What about the students?
The University Observer had begun chatting to Úna Carroll, the former UCDSU Welfare Officer, weeks ago. Over the course of several phone calls and messages we had discussed her relationship with the role and difficulties she had encountered. Two of the biggest and most challenging issues that the UCD Welfare Officer comes into contact with are those surrounding Direct Provision, and those associated with sexual harassment and violence. At the time of our conversation, we could not have predicted the deluge of information which has since come to light on the pervasive nature of sexual harassment and assualt in UCD.
Since The University Observer has printed its last issue, the world has been left to grapple with a dystopian reality. Sometimes I find it difficult to wrap my head around what the world is living through. The Covid-19 pandemic has disrupted entire economies, societies, and environments. In our own UCD-centric world, students, academics, and staff were forced to isolate, travel home, and study from wherever they were holed-up - hiding from the virus. It was an anxious time, with the stress of GPAs and degrees adding an additional burden. The variance of support from course to course shows that the level of engagement with students came from individual schools, not UCD.
Blame can never be placed on the victim or the circumstance. It lies with the perpetrator alone. While University College Dublin is not to blame for horrific assaults committed or the Covid-19 pandemic, the support and response shown by the university to students’ suffering is nothing but shameful. These two situations are incredibly different, but both are examples of students and staff being abandoned in the aftermath of a traumatic event. I think what jolted the university population to attention was the realisation that it wasn’t only students suffering, but high-profile professors also. The idea that no-matter your station or situation the university will make no effort to protect you is frightening and disheartening.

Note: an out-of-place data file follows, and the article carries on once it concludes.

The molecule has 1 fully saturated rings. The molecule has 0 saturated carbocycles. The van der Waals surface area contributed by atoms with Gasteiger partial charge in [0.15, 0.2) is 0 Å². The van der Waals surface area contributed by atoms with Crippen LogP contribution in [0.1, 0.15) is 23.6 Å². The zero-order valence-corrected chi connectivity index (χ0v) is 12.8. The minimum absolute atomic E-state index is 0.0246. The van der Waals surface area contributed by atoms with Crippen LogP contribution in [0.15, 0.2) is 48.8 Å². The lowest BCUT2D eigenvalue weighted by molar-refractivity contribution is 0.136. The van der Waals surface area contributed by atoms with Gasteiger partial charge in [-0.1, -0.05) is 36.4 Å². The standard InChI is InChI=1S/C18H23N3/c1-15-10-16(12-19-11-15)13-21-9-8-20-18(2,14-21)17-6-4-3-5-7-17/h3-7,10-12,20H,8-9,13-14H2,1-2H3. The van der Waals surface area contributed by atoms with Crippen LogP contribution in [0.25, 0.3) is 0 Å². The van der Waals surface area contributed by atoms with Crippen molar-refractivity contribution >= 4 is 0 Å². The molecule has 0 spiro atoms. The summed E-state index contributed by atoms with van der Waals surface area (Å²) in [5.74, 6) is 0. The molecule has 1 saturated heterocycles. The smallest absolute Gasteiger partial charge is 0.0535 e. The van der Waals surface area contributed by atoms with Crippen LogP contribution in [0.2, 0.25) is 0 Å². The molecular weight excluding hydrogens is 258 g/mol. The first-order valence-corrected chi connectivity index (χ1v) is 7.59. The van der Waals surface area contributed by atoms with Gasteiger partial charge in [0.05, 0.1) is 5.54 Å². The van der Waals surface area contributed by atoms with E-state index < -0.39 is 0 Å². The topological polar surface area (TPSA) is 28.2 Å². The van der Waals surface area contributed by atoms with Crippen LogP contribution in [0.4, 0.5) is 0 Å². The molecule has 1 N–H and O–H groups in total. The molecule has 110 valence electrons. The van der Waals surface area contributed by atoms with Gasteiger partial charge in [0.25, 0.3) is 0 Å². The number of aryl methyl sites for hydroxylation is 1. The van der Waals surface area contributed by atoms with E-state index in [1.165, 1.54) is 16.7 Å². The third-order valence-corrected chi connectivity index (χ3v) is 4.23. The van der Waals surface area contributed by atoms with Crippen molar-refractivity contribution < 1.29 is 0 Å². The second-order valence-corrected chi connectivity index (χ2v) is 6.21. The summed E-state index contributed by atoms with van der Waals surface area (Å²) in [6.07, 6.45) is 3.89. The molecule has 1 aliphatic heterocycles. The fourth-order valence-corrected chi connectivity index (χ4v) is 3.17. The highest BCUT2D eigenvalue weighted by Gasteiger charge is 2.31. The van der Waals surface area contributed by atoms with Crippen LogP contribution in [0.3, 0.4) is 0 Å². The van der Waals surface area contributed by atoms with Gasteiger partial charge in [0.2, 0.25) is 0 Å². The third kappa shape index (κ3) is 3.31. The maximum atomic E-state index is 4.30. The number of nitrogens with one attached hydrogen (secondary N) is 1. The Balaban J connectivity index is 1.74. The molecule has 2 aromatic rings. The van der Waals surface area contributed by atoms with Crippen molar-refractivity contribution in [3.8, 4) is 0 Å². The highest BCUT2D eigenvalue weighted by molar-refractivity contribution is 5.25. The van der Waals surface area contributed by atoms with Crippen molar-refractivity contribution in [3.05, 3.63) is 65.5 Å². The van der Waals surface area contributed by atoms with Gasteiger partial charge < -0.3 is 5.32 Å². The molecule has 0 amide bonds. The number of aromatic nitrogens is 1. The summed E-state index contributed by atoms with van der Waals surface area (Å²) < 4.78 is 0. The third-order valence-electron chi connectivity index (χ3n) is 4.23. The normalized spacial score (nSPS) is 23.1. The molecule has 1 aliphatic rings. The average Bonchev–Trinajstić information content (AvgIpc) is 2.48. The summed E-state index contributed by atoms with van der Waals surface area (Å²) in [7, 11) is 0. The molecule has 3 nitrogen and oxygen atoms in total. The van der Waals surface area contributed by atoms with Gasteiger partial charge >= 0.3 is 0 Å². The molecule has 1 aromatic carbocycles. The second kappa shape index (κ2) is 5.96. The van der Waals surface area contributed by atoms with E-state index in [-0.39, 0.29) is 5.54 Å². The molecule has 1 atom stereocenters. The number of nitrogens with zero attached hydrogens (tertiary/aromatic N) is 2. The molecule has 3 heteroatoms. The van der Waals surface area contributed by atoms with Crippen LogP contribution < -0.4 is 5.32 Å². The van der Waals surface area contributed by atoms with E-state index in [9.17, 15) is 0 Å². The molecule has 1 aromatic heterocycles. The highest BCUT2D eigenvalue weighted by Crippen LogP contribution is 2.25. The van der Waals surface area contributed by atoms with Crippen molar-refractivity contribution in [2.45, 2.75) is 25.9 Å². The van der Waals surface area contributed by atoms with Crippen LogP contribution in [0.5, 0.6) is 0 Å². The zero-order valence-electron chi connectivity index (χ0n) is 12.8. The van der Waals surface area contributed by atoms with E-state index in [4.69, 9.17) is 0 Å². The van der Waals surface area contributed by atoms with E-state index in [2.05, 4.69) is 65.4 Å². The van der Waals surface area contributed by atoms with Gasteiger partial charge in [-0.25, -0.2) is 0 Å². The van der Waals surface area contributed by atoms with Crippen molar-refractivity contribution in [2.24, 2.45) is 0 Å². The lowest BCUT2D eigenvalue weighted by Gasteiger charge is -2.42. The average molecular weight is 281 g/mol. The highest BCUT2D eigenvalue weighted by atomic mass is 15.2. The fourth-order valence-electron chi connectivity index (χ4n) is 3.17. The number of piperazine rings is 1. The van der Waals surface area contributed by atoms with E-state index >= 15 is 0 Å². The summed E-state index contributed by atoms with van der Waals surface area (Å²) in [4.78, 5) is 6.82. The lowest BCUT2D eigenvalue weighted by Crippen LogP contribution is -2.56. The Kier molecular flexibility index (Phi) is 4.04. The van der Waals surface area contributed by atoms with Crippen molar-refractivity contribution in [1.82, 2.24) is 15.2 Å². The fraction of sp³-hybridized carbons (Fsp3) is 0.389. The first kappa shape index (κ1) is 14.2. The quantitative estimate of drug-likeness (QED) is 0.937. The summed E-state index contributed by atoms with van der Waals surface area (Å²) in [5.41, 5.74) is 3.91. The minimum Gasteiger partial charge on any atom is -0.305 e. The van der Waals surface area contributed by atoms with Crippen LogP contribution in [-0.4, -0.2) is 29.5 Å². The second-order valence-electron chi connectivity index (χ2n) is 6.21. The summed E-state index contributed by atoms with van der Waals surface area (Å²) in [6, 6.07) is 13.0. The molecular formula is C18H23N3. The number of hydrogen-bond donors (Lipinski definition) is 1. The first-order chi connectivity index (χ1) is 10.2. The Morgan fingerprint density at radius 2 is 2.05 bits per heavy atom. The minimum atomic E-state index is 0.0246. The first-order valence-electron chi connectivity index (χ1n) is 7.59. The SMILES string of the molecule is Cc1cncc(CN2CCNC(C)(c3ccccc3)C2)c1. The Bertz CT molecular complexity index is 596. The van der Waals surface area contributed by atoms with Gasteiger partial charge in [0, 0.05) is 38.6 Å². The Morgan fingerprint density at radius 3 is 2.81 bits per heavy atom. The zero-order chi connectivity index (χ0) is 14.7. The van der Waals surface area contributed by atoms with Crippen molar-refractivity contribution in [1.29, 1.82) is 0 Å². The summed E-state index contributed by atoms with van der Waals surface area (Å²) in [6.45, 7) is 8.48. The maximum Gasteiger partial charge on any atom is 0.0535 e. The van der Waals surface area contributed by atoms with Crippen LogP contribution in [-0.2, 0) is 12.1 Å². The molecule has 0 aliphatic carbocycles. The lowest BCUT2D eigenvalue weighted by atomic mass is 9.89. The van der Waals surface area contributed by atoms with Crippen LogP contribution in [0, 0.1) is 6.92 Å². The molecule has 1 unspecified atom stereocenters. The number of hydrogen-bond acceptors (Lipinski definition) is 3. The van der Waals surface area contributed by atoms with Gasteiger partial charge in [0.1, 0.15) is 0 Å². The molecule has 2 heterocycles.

The first editorial of The University Observer, September 2019 read “There are kind people working in UCD. Behind the scenes there is a network of people [...] doing their best to help students who come to them with problems. It would be nice, for once, to see money spent to help them”. A whole year, pandemic and editorial team later, The University Observer’s sentiments have not changed.
Where is the university when students need it? Why, instead of tangible support, are students faced with jargon and policies? It is hard to know where to begin when trying to solve systemic failures in empathy. Caithfimid, muintir na hOllscoile, tacaíocht nach bhfuil ar fáil ón gcoláiste a thabhairt dá chéile. Tá sé de dualgais againn a bheith cineálta.